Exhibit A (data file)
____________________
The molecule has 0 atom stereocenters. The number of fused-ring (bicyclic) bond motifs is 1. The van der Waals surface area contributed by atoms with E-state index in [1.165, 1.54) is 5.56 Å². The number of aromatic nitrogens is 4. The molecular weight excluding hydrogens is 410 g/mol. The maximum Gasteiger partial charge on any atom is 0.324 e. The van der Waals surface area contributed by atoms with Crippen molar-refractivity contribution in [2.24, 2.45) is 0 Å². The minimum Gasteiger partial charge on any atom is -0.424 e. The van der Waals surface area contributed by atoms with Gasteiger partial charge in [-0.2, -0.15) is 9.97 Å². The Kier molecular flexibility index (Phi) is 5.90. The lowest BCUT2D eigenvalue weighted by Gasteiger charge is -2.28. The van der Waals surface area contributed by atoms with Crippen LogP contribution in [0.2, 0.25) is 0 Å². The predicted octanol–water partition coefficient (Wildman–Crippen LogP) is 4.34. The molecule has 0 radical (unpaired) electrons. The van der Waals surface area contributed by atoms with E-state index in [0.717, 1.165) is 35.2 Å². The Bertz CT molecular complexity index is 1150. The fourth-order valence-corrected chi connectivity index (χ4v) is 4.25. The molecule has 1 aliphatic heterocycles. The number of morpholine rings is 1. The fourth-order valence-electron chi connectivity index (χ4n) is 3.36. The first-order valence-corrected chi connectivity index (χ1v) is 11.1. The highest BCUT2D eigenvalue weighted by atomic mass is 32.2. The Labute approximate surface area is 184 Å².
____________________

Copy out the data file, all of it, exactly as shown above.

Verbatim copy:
The molecule has 0 atom stereocenters. The number of fused-ring (bicyclic) bond motifs is 1. The van der Waals surface area contributed by atoms with E-state index in [1.165, 1.54) is 5.56 Å². The number of aromatic nitrogens is 4. The molecular weight excluding hydrogens is 410 g/mol. The maximum Gasteiger partial charge on any atom is 0.324 e. The van der Waals surface area contributed by atoms with Crippen molar-refractivity contribution in [2.24, 2.45) is 0 Å². The minimum Gasteiger partial charge on any atom is -0.424 e. The van der Waals surface area contributed by atoms with Gasteiger partial charge in [-0.2, -0.15) is 9.97 Å². The Kier molecular flexibility index (Phi) is 5.90. The lowest BCUT2D eigenvalue weighted by Gasteiger charge is -2.28. The van der Waals surface area contributed by atoms with Crippen LogP contribution in [0.2, 0.25) is 0 Å². The predicted octanol–water partition coefficient (Wildman–Crippen LogP) is 4.34. The molecule has 0 radical (unpaired) electrons. The van der Waals surface area contributed by atoms with E-state index in [0.717, 1.165) is 35.2 Å². The Bertz CT molecular complexity index is 1150. The fourth-order valence-corrected chi connectivity index (χ4v) is 4.25. The molecule has 1 aliphatic heterocycles. The number of morpholine rings is 1. The fourth-order valence-electron chi connectivity index (χ4n) is 3.36. The first-order valence-corrected chi connectivity index (χ1v) is 11.1. The highest BCUT2D eigenvalue weighted by atomic mass is 32.2. The Labute approximate surface area is 184 Å².